Visual System Connectivity in a High-Risk Model of Autism
Boston Children's Hospital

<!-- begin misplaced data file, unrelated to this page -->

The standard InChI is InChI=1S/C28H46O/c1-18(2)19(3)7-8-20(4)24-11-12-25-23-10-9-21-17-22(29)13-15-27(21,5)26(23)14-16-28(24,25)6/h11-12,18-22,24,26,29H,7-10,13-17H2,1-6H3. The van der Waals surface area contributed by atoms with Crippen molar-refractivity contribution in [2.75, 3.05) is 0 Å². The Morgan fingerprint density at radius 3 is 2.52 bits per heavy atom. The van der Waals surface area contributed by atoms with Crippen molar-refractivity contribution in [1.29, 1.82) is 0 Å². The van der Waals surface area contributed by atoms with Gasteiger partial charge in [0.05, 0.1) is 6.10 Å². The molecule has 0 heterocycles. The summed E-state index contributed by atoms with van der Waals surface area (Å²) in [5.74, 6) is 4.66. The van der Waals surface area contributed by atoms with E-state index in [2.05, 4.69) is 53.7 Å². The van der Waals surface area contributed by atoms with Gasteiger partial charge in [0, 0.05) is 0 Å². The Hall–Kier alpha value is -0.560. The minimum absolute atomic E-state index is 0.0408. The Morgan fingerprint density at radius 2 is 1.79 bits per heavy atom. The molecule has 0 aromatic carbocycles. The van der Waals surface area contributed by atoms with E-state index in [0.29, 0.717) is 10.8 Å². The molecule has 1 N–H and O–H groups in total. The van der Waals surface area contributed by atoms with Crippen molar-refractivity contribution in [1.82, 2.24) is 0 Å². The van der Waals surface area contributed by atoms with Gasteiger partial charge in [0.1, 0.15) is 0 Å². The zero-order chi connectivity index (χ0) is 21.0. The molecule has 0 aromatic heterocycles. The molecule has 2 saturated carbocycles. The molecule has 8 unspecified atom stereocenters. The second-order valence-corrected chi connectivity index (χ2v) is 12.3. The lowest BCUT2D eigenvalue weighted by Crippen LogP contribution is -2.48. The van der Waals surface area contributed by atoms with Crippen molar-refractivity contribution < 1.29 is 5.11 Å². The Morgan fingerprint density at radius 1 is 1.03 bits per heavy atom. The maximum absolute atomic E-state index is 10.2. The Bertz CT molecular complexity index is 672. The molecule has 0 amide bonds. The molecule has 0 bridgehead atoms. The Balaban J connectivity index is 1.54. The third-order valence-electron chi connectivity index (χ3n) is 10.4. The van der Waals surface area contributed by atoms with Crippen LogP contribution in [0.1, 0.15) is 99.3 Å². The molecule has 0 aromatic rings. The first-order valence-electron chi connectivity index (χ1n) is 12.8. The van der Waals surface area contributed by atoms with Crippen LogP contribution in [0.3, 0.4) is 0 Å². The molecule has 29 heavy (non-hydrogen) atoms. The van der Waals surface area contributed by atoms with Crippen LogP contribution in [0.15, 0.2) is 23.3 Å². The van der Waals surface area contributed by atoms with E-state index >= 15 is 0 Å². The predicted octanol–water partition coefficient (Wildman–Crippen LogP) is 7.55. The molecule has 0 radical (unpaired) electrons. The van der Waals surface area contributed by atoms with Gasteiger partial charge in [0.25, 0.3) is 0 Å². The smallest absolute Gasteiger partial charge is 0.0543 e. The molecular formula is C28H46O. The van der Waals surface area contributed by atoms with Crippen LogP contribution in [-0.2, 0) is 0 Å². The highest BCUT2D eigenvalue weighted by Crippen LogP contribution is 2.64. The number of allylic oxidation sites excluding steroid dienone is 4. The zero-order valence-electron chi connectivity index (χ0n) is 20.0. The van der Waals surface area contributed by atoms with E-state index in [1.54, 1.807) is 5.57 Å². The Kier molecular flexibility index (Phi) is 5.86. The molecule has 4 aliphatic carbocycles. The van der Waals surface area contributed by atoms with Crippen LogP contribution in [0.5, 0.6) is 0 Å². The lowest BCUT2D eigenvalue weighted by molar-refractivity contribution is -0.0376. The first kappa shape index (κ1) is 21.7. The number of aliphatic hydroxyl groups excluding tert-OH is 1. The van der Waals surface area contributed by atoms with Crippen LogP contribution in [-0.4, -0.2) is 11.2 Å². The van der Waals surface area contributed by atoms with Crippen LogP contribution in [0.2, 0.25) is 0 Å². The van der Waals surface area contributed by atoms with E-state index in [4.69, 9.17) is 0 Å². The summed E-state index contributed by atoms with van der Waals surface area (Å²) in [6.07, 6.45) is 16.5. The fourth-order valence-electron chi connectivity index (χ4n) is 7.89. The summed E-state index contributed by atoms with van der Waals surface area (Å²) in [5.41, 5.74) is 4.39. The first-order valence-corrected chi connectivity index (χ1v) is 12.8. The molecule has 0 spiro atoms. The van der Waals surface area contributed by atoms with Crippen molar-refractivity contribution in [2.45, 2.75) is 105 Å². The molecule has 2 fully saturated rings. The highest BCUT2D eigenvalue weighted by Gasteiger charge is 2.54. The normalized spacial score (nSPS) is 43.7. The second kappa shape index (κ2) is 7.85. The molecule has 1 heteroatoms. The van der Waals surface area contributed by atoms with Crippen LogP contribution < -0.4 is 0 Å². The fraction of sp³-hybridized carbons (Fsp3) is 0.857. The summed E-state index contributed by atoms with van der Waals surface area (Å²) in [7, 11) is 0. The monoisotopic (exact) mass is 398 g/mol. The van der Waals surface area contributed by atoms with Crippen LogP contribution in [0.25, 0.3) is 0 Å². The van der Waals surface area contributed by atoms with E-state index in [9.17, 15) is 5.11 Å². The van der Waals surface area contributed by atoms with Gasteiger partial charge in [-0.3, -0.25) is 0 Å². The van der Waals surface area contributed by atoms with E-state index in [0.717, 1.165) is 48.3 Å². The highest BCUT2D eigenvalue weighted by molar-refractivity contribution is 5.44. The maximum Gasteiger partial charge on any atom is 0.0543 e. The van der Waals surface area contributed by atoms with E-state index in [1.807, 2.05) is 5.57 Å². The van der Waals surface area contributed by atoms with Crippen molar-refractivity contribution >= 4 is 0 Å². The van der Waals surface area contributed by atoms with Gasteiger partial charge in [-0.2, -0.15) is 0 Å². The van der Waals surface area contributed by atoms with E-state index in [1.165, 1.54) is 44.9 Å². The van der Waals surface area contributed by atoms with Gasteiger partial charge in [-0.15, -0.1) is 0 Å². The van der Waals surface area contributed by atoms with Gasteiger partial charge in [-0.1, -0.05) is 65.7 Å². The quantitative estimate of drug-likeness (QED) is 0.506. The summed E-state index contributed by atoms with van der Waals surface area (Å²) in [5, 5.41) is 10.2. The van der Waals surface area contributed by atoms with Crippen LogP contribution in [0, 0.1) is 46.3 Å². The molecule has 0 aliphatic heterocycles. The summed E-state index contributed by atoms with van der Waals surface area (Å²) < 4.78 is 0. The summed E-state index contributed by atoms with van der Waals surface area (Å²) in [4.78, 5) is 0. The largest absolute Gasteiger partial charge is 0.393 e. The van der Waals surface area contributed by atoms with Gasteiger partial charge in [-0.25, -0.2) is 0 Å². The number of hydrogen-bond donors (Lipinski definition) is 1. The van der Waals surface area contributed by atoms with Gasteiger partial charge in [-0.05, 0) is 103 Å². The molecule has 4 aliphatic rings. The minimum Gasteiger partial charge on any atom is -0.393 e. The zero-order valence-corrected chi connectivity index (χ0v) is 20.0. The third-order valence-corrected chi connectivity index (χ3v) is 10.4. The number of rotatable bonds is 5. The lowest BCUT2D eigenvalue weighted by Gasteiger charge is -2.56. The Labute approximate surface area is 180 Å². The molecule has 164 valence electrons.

While it is clear that there is a strong genetic contribution to the cause of autism spectrum disorders (ASD), classical genetic mapping techniques have yet to yield a robust model for ASD. Meanwhile, studies of Tuberous Sclerosis Complex (TSC) can provide clues to autism's etiology because 50% of TSC patients are diagnosed with autism and because the genetic causes of TSC are known. TSC stems from mutations in one of two genes (TSC1 or TSC2) and in mouse models of TSC, Dr. Sahin's lab has found aberrant axon growth, targeting and myelination in the brain, which would result in miswiring between neurons. This fits with the growing evidence for disrupted neuronal connectivity in autism. In this research project Dr. Sahin's post-doctoral fellow will investigate how TSC1/2 gene products regulate axon guidance, myelination and circuit formation in the brain. Specifically, the molecular mechanisms of axon guidance, which involves interactions between TSC proteins and Eph receptors, will be analyzed. The study will also characterize the effect TSC1/2 expression has on the myelin-making cells (“oligodendrocytes”). Finally, the study will investigate the full complement of axonal proteins whose expression is controlled by TSC1/2. What this means for people with autism:This study will elucidate the cellular and molecular mechanisms behind the disrupted connectivity in the brain in autism, and potentially identify molecules that can serve as targets for new therapies.